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Felix Adler believed in interrelatedness. The belief that every person impacts the lives of those around them. Our ethics and diversity curriculum and program affirm this belief. Students are taught how to recognize unfairness, how to be an ally to others, and to recognize the gifts that they have. These are life lessons that we hope will develop critical thinkers and active participants in the world around them.
We know that students learn best in a diverse community and as a result we believe that every child and adult should be able to bring their full selves into school every day. This belief was affirmed in a diversity statement endorsed by our Board of Trustees in 2013:
The Ethical Culture Fieldston School has a long history of equity and inclusion deeply rooted in our mission and the educational philosophy of our founder, Felix Adler. We embrace diversity of ancestry, family, identity, culture, and belief and seek a student body and faculty that reflect the pluralism and socio-economic diversity of metropolitan New York. We affirm both our differences and commonalities, and strive to balance individuality and community. In keeping with our progressive tradition, we are dedicated to increasing our students’ cultural literacy to help them understand multiple perspectives, and see the world beyond the self.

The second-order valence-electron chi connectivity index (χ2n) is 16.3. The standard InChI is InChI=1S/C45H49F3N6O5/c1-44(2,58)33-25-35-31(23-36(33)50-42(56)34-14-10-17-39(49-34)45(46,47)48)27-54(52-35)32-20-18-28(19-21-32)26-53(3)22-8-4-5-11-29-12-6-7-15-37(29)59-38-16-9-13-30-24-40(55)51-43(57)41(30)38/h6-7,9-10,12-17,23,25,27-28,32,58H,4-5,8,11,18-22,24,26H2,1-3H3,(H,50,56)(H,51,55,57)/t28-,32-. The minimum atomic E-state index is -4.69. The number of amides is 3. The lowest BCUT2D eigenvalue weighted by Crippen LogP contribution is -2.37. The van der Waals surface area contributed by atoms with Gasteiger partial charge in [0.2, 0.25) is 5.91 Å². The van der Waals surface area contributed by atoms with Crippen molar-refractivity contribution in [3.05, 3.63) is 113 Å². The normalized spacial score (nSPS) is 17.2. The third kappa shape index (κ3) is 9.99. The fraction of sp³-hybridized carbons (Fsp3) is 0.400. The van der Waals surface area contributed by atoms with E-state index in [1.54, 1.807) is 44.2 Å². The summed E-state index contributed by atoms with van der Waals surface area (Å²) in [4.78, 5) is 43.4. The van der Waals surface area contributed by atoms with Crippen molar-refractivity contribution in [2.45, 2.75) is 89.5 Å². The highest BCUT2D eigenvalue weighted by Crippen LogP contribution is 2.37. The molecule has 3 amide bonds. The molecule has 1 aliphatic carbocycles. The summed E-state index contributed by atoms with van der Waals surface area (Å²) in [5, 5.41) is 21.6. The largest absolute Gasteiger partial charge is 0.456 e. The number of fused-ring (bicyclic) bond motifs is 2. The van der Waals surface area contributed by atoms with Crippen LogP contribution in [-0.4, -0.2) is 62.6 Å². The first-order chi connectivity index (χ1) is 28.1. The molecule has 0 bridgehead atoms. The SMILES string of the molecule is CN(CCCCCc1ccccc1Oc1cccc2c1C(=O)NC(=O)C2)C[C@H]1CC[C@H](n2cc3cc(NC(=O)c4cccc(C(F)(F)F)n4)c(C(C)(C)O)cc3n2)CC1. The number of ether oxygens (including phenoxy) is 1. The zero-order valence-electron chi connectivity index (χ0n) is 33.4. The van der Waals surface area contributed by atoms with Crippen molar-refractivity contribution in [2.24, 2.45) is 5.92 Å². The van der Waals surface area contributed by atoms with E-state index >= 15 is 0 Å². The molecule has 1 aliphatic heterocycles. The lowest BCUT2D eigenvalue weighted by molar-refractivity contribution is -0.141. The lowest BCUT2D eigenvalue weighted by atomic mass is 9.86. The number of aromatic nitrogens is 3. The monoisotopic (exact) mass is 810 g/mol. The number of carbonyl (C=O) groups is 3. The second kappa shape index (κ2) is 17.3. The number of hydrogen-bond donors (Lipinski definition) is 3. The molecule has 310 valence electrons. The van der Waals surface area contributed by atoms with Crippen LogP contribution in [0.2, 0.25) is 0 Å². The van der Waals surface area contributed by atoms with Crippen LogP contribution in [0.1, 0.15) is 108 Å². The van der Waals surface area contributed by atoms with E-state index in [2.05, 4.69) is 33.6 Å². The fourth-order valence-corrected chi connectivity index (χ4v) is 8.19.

We expect members of our community to engage in open dialogue about living and learning in a diverse environment inside and outside the classroom. We see this work, with its creative tensions, as a catalyst for individual and collective growth. On a daily basis, we are committed to making this vision of a democratic, pluralistic and progressive school a reality.
Columbia University undergraduate and Fieldston alumnus Will Savage ('13) was selected by the Detroit Tigers with 16th round pick in the MLB Draft.
Ah, middle school. In their essays, two eighth graders share the rewards of embracing more complex friendships and relationships, higher academic expectations, and more nuanced classroom debates.
A senior discusses Shakespeare with her grandmother, an ECFS alumna from the 1930s, and realizes how "Fieldston had left its mark on the both of us, and that we were more intellectual, thoughtful, curious, and insightful because of it."